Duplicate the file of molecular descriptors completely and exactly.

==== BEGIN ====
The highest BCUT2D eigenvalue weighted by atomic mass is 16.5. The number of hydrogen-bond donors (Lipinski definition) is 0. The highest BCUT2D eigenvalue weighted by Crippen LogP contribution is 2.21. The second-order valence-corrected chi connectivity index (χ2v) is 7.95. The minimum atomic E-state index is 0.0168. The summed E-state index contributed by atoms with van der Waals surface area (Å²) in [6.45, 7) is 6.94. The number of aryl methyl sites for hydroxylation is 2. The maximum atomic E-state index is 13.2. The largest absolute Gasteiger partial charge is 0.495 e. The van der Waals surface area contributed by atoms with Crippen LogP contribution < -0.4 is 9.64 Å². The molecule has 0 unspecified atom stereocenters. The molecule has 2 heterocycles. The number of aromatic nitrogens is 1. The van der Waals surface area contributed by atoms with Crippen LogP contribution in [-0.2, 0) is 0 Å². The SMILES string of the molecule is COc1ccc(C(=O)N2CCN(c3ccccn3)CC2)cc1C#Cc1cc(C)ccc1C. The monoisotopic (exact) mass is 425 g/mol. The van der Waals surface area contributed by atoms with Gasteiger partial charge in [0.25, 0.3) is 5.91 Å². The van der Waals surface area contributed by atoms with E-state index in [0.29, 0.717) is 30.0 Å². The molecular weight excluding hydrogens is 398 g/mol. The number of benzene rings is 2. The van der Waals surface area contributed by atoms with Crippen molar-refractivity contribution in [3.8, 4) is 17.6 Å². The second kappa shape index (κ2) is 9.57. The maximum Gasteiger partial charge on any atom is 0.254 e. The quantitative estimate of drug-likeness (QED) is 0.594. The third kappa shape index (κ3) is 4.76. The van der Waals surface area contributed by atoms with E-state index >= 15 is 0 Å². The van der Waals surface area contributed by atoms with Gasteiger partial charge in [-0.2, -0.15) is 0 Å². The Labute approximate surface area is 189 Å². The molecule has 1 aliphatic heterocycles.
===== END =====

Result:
The highest BCUT2D eigenvalue weighted by atomic mass is 16.5. The number of hydrogen-bond donors (Lipinski definition) is 0. The highest BCUT2D eigenvalue weighted by Crippen LogP contribution is 2.21. The second-order valence-corrected chi connectivity index (χ2v) is 7.95. The minimum atomic E-state index is 0.0168. The summed E-state index contributed by atoms with van der Waals surface area (Å²) in [6.45, 7) is 6.94. The number of aryl methyl sites for hydroxylation is 2. The maximum atomic E-state index is 13.2. The largest absolute Gasteiger partial charge is 0.495 e. The van der Waals surface area contributed by atoms with Crippen LogP contribution < -0.4 is 9.64 Å². The molecule has 0 unspecified atom stereocenters. The molecule has 2 heterocycles. The number of aromatic nitrogens is 1. The van der Waals surface area contributed by atoms with Crippen LogP contribution in [-0.2, 0) is 0 Å². The SMILES string of the molecule is COc1ccc(C(=O)N2CCN(c3ccccn3)CC2)cc1C#Cc1cc(C)ccc1C. The monoisotopic (exact) mass is 425 g/mol. The van der Waals surface area contributed by atoms with Gasteiger partial charge in [0.25, 0.3) is 5.91 Å². The van der Waals surface area contributed by atoms with E-state index in [0.29, 0.717) is 30.0 Å². The molecular weight excluding hydrogens is 398 g/mol. The number of benzene rings is 2. The van der Waals surface area contributed by atoms with Crippen molar-refractivity contribution in [3.8, 4) is 17.6 Å². The second kappa shape index (κ2) is 9.57. The maximum Gasteiger partial charge on any atom is 0.254 e. The quantitative estimate of drug-likeness (QED) is 0.594. The third kappa shape index (κ3) is 4.76. The van der Waals surface area contributed by atoms with E-state index >= 15 is 0 Å². The van der Waals surface area contributed by atoms with Gasteiger partial charge in [-0.2, -0.15) is 0 Å². The Labute approximate surface area is 189 Å². The molecule has 1 aliphatic heterocycles.